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Impact of physician-related factors on sickness certification in primary health care
Uppsala University, Disciplinary Domain of Medicine and Pharmacy, Faculty of Medicine, Department of Public Health and Caring Sciences, Family Medicine and Clinical Epidemiology.
Uppsala University, Disciplinary Domain of Medicine and Pharmacy, Faculty of Medicine, Department of Public Health and Caring Sciences, Family Medicine and Clinical Epidemiology.
Uppsala University, Disciplinary Domain of Medicine and Pharmacy, Faculty of Medicine, Department of Public Health and Caring Sciences, Family Medicine and Clinical Epidemiology.
2006 (English)In: Scandinavian Journal of Primary Health Care, ISSN 0281-3432, E-ISSN 1502-7724, Vol. 24, no 2, 104-109 p.Article in journal (Refereed) Published
Abstract [en]

OBJECTIVE: To investigate what factors are associated with physicians' decisions on whether or not to sickness certify the patient at a consultation. DESIGN: Questionnaire survey sent to physicians in general practice and their patients. SETTING: General practitioners in Orebro county, central Sweden. SUBJECTS: Sixty-five physicians with up to 10 patients each. MAIN OUTCOME MEASURE: Whether a sickness certificate was issued. RESULTS: Physicians with long experience in family medicine and those working part time issued more sickness certificates when all encounters with patients were considered. When only musculoskeletal problems were studied physicians with long experience or who were trained in social insurance medicine as undergraduates issued more sickness certificates. When only appointments for infections were studied, part-time physicians issued more sickness certificates. No impact of the physicians' sex on sickness certifying was found.

CONCLUSIONS: Length of professional experience and physicians' working time appear to influence practices in sickness certifying.

Place, publisher, year, edition, pages
2006. Vol. 24, no 2, 104-109 p.
Keyword [en]
Absenteeism, consultation, primary care, professional competence, sick leave
National Category
Medical and Health Sciences
Identifiers
URN: urn:nbn:se:uu:diva-80569DOI: 10.1080/02813430500525433ISI: 000237470000009PubMedID: 16690559OAI: oai:DiVA.org:uu-80569DiVA: diva2:108483
Available from: 2007-03-21 Created: 2007-03-21 Last updated: 2017-12-14Bibliographically approved
In thesis
1. To be or not to be Sick Certified with Special Reference to Physician and Patient Related Factors
Open this publication in new window or tab >>To be or not to be Sick Certified with Special Reference to Physician and Patient Related Factors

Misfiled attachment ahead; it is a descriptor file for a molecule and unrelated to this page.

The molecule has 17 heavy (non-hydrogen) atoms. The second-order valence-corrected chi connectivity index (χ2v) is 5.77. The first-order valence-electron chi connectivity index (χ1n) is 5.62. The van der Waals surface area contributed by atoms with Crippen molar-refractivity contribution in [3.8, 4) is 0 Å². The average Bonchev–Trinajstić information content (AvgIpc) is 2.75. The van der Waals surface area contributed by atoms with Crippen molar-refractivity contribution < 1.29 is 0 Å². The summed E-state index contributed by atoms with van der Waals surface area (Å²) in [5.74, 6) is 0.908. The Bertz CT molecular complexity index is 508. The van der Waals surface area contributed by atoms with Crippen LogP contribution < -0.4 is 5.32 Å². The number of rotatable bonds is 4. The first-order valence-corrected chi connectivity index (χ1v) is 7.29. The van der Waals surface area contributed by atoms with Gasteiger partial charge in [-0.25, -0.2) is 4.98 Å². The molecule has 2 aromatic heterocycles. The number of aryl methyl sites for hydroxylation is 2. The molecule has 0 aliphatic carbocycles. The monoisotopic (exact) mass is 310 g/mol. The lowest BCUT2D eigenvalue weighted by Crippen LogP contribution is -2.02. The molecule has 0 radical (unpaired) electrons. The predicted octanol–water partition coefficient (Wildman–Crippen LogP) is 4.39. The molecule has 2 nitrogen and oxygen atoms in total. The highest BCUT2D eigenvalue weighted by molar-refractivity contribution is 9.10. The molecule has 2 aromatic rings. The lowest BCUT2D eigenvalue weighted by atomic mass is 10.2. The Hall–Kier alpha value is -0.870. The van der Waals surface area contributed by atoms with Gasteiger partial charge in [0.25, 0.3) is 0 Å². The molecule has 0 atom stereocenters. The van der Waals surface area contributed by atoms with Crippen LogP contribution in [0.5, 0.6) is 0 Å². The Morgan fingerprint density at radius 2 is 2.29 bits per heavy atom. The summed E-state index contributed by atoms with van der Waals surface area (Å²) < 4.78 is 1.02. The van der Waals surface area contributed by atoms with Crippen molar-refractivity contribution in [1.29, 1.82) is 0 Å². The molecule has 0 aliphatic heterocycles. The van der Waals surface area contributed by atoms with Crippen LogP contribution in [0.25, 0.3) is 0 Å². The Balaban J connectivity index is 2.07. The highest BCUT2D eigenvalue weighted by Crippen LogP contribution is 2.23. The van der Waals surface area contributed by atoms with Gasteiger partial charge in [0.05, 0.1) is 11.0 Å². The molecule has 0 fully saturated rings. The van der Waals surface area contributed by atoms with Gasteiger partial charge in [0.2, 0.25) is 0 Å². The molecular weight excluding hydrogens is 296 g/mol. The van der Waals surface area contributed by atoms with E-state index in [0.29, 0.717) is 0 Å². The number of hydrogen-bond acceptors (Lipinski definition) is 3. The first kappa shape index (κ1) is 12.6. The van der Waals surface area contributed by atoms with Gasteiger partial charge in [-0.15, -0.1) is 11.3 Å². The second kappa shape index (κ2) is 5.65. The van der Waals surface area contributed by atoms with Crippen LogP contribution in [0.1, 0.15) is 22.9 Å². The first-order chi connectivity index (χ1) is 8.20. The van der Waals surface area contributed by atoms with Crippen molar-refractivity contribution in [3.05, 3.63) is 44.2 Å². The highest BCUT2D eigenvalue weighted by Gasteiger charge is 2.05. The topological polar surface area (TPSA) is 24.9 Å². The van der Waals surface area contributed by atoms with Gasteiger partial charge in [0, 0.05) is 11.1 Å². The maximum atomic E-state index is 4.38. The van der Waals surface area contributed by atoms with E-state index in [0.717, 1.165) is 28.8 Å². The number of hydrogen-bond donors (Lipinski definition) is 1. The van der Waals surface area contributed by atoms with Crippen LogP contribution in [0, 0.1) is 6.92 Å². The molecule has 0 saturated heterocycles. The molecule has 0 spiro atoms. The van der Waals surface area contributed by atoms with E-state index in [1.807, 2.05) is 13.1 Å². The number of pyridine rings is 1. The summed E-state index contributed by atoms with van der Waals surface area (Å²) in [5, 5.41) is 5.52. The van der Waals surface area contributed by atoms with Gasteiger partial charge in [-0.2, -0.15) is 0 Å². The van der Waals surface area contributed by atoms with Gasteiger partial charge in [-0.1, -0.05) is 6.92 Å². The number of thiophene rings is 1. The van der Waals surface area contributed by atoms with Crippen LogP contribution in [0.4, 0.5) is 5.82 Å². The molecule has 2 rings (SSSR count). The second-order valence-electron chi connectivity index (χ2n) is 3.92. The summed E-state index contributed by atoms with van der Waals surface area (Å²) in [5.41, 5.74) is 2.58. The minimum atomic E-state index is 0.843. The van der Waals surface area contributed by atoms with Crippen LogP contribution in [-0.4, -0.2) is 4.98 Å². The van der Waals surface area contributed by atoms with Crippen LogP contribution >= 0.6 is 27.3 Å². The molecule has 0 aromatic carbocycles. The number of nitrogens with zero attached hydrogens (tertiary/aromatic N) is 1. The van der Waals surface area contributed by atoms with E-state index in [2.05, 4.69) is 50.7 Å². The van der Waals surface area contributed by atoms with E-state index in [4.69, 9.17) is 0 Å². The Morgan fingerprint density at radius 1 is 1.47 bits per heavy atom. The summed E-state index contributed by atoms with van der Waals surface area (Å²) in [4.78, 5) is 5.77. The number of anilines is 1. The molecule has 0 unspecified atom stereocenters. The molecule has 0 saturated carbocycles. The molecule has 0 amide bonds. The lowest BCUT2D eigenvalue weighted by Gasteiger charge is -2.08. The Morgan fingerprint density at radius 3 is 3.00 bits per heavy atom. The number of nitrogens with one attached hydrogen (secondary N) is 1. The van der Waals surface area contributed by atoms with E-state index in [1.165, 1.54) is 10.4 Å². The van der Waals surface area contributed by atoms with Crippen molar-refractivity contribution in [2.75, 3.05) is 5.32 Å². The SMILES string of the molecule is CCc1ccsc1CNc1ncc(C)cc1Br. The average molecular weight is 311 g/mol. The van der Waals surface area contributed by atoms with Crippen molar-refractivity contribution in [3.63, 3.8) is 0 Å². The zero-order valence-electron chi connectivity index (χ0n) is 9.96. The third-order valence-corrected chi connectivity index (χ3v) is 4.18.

2010 (English)Doctoral thesis, comprehensive summary (Other academic)
Abstract [en]

Objectives The aim of this thesis was to assess the importance of general practitioners (GP) and patient related factors for the GPs’ decision to sick certify or not to sick certify the patients.

Study population and methods The data were obtained from a cross-sectional questionnaire study of GP-patient consultations. 65 GPs responded to one questionnaire about themselves and one questionnaire about each of the altogether 642 consultations. The patients responded to a questionnaire about themselves and the consultation, altogether 521 consultations. Various combinations of the three questionnaires were used in the four papers on which this thesis is based.

Results Among GPs, long experience of family medicine and working part-time were significant determinants for issuing more sick leave certificates. Complaints perceived as clearly somatic by the physician decreased the chance of sick certifications, and complaints resulting in severe limitation of occupational work capacity, as assessed by the patient as well as the physician, increased the chance of sick certification, as did appointments for loco-motor complaints. Among work related factors, high ‘authority over decisions’ and high ‘social support’ were associated with reduced sickness certification probability. Worrying about illness or injury risks from work increased sickness certification. GPs and their patients took a fairly similar view to statements on health related and insurance system related matters. GPs’ opinions seem to have a greater impact than patients’ on the GPs’ decision to sickness certify a patient or not.

Conclusions A number of patient and GP related factors were associated with the probability of getting sick certified. The patient’s own judgement of impaired work ability was important for sickness certification, but a shared judgement and decision between the GP and the patient appears probable in most cases.

Place, publisher, year, edition, pages
Uppsala: Acta Universitatis Upsaliensis, 2010. 80 p.
Series
Digital Comprehensive Summaries of Uppsala Dissertations from the Faculty of Medicine, ISSN 1651-6206 ; 535
Keyword
sick leave, absenteeism, primary care, family medicine, consultation, professional competence, work capacity, work strain, work demands, authority over decisions, social support, attitude.
National Category
Family Medicine
Research subject
Family Medicine
Identifiers
urn:nbn:se:uu:diva-120559 (URN)978-91-554-7747-9 (ISBN)
Public defence
2010-05-03, Wilandersalen, M-huset, Universitetssjukhuset, Örebro, 13:15 (Swedish)
Opponent
Supervisors
Projects
Försäkringsmedicin
Available from: 2010-04-09 Created: 2010-03-14 Last updated: 2010-04-09Bibliographically approved

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Svärdsudd, KurtAndersson, Dan

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